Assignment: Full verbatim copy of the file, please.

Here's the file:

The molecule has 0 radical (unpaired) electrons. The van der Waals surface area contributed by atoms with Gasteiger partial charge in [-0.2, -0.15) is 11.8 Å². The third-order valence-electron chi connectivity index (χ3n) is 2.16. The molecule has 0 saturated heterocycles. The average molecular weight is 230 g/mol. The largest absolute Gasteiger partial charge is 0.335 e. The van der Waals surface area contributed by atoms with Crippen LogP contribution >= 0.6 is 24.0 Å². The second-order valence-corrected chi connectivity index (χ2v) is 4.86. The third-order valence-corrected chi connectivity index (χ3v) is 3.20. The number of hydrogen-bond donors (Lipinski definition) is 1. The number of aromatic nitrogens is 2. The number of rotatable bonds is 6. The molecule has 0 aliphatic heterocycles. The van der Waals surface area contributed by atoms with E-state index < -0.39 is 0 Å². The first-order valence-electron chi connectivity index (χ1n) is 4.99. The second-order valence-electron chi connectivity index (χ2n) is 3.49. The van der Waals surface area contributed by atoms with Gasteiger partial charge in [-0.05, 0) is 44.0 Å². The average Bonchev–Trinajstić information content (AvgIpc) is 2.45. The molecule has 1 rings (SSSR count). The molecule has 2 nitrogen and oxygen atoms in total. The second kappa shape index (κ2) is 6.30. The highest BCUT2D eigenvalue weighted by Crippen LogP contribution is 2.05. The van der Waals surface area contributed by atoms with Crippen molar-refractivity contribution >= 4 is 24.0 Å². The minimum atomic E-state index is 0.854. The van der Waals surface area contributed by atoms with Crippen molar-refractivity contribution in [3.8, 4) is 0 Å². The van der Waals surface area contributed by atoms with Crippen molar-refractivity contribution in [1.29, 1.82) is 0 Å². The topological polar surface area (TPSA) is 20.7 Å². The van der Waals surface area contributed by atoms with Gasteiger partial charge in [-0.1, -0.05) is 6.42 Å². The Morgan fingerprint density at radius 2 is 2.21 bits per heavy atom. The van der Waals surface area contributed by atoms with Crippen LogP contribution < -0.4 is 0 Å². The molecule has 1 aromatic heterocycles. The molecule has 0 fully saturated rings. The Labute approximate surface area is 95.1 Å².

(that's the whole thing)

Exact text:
The molecule has 0 radical (unpaired) electrons. The van der Waals surface area contributed by atoms with Gasteiger partial charge in [-0.2, -0.15) is 11.8 Å². The third-order valence-electron chi connectivity index (χ3n) is 2.16. The molecule has 0 saturated heterocycles. The average molecular weight is 230 g/mol. The largest absolute Gasteiger partial charge is 0.335 e. The van der Waals surface area contributed by atoms with Crippen LogP contribution >= 0.6 is 24.0 Å². The second-order valence-corrected chi connectivity index (χ2v) is 4.86. The third-order valence-corrected chi connectivity index (χ3v) is 3.20. The number of hydrogen-bond donors (Lipinski definition) is 1. The number of aromatic nitrogens is 2. The number of rotatable bonds is 6. The molecule has 0 aliphatic heterocycles. The van der Waals surface area contributed by atoms with E-state index < -0.39 is 0 Å². The first-order valence-electron chi connectivity index (χ1n) is 4.99. The second-order valence-electron chi connectivity index (χ2n) is 3.49. The van der Waals surface area contributed by atoms with Gasteiger partial charge in [-0.05, 0) is 44.0 Å². The average Bonchev–Trinajstić information content (AvgIpc) is 2.45. The molecule has 1 rings (SSSR count). The molecule has 2 nitrogen and oxygen atoms in total. The second kappa shape index (κ2) is 6.30. The highest BCUT2D eigenvalue weighted by Crippen LogP contribution is 2.05. The van der Waals surface area contributed by atoms with Crippen molar-refractivity contribution >= 4 is 24.0 Å². The minimum atomic E-state index is 0.854. The van der Waals surface area contributed by atoms with Crippen molar-refractivity contribution in [3.8, 4) is 0 Å². The van der Waals surface area contributed by atoms with Crippen molar-refractivity contribution in [1.29, 1.82) is 0 Å². The topological polar surface area (TPSA) is 20.7 Å². The van der Waals surface area contributed by atoms with Gasteiger partial charge in [-0.1, -0.05) is 6.42 Å². The Morgan fingerprint density at radius 2 is 2.21 bits per heavy atom. The van der Waals surface area contributed by atoms with Crippen LogP contribution < -0.4 is 0 Å². The molecule has 1 aromatic heterocycles. The molecule has 0 fully saturated rings. The Labute approximate surface area is 95.1 Å².